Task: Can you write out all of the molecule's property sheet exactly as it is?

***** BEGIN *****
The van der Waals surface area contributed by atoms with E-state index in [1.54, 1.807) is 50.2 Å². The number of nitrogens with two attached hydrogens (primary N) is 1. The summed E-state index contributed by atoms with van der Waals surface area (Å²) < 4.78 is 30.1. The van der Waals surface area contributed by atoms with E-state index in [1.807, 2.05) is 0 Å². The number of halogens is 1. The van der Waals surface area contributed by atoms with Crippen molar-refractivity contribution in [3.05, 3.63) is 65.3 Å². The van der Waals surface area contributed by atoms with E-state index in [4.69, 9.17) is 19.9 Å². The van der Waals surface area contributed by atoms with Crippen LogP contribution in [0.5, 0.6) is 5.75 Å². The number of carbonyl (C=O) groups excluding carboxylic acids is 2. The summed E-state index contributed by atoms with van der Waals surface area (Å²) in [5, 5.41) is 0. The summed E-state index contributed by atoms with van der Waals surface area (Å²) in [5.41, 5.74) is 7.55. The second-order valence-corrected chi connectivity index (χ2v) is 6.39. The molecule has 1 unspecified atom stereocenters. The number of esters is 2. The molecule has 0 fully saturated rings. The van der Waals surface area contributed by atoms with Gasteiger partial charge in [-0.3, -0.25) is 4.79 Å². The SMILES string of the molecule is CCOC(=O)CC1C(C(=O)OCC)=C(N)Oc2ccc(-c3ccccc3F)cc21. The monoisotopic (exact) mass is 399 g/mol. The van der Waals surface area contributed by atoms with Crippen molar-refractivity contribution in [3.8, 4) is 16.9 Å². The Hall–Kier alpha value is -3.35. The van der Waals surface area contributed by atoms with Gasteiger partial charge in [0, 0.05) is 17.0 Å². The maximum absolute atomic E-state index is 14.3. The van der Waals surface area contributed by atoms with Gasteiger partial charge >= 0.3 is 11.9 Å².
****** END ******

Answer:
The van der Waals surface area contributed by atoms with E-state index in [1.54, 1.807) is 50.2 Å². The number of nitrogens with two attached hydrogens (primary N) is 1. The summed E-state index contributed by atoms with van der Waals surface area (Å²) < 4.78 is 30.1. The van der Waals surface area contributed by atoms with E-state index in [1.807, 2.05) is 0 Å². The number of halogens is 1. The van der Waals surface area contributed by atoms with Crippen molar-refractivity contribution in [3.05, 3.63) is 65.3 Å². The van der Waals surface area contributed by atoms with E-state index in [4.69, 9.17) is 19.9 Å². The van der Waals surface area contributed by atoms with Crippen LogP contribution in [0.5, 0.6) is 5.75 Å². The number of carbonyl (C=O) groups excluding carboxylic acids is 2. The summed E-state index contributed by atoms with van der Waals surface area (Å²) in [5, 5.41) is 0. The summed E-state index contributed by atoms with van der Waals surface area (Å²) in [5.41, 5.74) is 7.55. The second-order valence-corrected chi connectivity index (χ2v) is 6.39. The molecule has 1 unspecified atom stereocenters. The number of esters is 2. The molecule has 0 fully saturated rings. The van der Waals surface area contributed by atoms with Gasteiger partial charge in [-0.3, -0.25) is 4.79 Å². The SMILES string of the molecule is CCOC(=O)CC1C(C(=O)OCC)=C(N)Oc2ccc(-c3ccccc3F)cc21. The monoisotopic (exact) mass is 399 g/mol. The van der Waals surface area contributed by atoms with Crippen molar-refractivity contribution in [3.8, 4) is 16.9 Å². The Hall–Kier alpha value is -3.35. The van der Waals surface area contributed by atoms with Gasteiger partial charge in [0, 0.05) is 17.0 Å². The maximum absolute atomic E-state index is 14.3. The van der Waals surface area contributed by atoms with Gasteiger partial charge >= 0.3 is 11.9 Å².